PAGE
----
Tithing is the second book I’ve read from Thomas Nelson’s Ancient Practices Series, and I could not be more disappointed in it. The first book that I read from this series, Sabbath, was enlightening. Tithing, however, was very disappointing.
First of all, Tithing isn’t about tithing. Author Douglas LeBlanc has instead written a series of interviews with different people about their experiences in giving. Most of the stories that he relates bear no resemblance to the scriptural mandate of tithing, but rather focus on social activism.
Second, LeBlanc, a religion journalist, has selected nearly all of his stories from religious fringe groups, emergent philosophies, and liberal churches. And as a result, he shares nothing that is even instructional about the concept of tithing.
The stories were somewhat interesting, but in a way that created a response such as, “Hmmm, that was nice…” I found almost nothing of significant substance to take away from this book.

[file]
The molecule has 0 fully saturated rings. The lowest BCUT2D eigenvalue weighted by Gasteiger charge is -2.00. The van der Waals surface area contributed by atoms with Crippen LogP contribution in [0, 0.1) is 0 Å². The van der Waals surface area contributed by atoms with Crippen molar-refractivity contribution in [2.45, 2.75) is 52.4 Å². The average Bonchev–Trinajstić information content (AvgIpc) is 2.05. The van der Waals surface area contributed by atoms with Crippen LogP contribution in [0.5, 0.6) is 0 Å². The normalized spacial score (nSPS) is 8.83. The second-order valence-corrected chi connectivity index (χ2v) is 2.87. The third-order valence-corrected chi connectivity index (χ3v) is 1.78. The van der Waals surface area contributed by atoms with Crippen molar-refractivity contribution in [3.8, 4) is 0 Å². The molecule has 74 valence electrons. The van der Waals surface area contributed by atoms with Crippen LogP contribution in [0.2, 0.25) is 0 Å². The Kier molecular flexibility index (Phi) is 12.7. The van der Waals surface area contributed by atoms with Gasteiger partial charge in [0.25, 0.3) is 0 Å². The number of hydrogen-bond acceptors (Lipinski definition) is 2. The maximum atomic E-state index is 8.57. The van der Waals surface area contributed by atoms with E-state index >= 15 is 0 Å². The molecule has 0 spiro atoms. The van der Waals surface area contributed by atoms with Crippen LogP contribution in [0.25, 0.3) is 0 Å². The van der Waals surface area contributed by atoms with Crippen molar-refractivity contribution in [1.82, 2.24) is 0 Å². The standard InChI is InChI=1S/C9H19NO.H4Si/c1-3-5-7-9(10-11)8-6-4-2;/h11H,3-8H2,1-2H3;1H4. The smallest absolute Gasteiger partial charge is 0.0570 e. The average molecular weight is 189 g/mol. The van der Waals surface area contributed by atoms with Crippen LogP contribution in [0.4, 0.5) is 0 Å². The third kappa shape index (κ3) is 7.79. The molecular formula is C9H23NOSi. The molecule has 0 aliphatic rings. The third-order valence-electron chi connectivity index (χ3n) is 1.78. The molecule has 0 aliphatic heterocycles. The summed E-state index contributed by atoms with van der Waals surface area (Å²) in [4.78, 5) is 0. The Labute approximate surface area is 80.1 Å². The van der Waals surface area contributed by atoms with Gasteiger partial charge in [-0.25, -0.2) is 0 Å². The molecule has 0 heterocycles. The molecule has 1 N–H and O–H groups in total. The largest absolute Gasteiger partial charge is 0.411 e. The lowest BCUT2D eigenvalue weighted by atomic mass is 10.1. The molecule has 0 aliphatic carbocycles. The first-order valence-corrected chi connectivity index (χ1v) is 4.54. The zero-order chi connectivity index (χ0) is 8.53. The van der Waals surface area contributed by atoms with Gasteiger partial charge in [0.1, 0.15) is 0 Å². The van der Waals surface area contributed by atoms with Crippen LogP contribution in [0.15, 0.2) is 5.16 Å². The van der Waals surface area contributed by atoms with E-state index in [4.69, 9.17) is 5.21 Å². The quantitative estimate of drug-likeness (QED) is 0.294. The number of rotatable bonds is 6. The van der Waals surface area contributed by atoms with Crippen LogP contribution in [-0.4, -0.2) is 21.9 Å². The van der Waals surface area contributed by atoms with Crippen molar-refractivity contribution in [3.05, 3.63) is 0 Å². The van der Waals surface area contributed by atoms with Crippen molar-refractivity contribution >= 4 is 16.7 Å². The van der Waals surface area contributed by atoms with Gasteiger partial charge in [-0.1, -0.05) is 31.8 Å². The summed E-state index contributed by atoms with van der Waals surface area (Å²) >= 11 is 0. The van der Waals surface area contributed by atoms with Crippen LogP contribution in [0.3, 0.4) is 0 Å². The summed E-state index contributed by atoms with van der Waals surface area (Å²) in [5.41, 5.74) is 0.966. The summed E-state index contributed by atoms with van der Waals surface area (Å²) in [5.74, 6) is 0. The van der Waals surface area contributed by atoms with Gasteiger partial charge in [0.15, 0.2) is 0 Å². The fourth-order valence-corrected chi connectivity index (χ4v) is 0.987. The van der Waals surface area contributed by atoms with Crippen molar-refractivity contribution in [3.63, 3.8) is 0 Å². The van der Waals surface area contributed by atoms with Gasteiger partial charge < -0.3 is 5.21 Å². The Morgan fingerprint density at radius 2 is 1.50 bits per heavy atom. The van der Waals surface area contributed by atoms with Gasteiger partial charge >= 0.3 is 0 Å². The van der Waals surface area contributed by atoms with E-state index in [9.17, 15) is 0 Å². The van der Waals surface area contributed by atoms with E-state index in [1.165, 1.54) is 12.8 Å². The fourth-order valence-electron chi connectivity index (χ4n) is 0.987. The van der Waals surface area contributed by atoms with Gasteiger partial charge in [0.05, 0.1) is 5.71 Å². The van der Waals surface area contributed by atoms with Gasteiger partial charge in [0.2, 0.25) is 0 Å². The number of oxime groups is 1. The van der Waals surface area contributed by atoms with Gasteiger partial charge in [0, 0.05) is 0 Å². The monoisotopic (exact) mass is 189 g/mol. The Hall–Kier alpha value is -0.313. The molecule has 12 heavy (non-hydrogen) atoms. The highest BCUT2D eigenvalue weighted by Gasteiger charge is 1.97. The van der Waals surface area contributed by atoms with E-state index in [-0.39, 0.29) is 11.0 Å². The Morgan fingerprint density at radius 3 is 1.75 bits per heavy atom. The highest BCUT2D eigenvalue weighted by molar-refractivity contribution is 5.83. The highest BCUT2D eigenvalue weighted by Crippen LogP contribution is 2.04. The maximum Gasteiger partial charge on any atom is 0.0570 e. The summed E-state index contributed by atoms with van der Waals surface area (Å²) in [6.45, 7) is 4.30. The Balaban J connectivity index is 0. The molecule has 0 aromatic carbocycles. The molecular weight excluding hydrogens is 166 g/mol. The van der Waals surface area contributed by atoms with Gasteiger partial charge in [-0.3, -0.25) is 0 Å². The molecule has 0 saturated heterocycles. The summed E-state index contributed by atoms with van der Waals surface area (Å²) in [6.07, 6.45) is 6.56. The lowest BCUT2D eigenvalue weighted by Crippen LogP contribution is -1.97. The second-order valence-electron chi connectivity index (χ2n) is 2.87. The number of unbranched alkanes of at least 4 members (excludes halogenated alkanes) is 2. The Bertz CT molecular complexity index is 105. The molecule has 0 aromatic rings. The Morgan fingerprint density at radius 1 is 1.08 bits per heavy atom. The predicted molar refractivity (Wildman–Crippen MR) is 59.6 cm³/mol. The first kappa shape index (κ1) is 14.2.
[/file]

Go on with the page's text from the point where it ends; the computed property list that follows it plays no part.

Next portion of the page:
The one story that I found more than mildly interesting was the story of Randy Alcorn’s work with the pro-life movement, and his subsequent involvement in the lawsuit brought against the abortion clinic protestors. But once again, this really had nothing to do with the biblical principle of the tithe.
Over all, I found Tithing to be very disappointing. There are many other resources available on the topic that do a much better job teaching it.
Disclosure of Material Connection:
I received this book free from Thomas Nelson Publishers as part of their BookSneeze blogger review program. I was not required to write a positive review. The opinions I have expressed are my own. I am disclosing this in accordance with the Federal Trade Commissionís 16 CFR, Part 255: ìGuides Concerning the Use of Endorsements and Testimonials in Advertising.î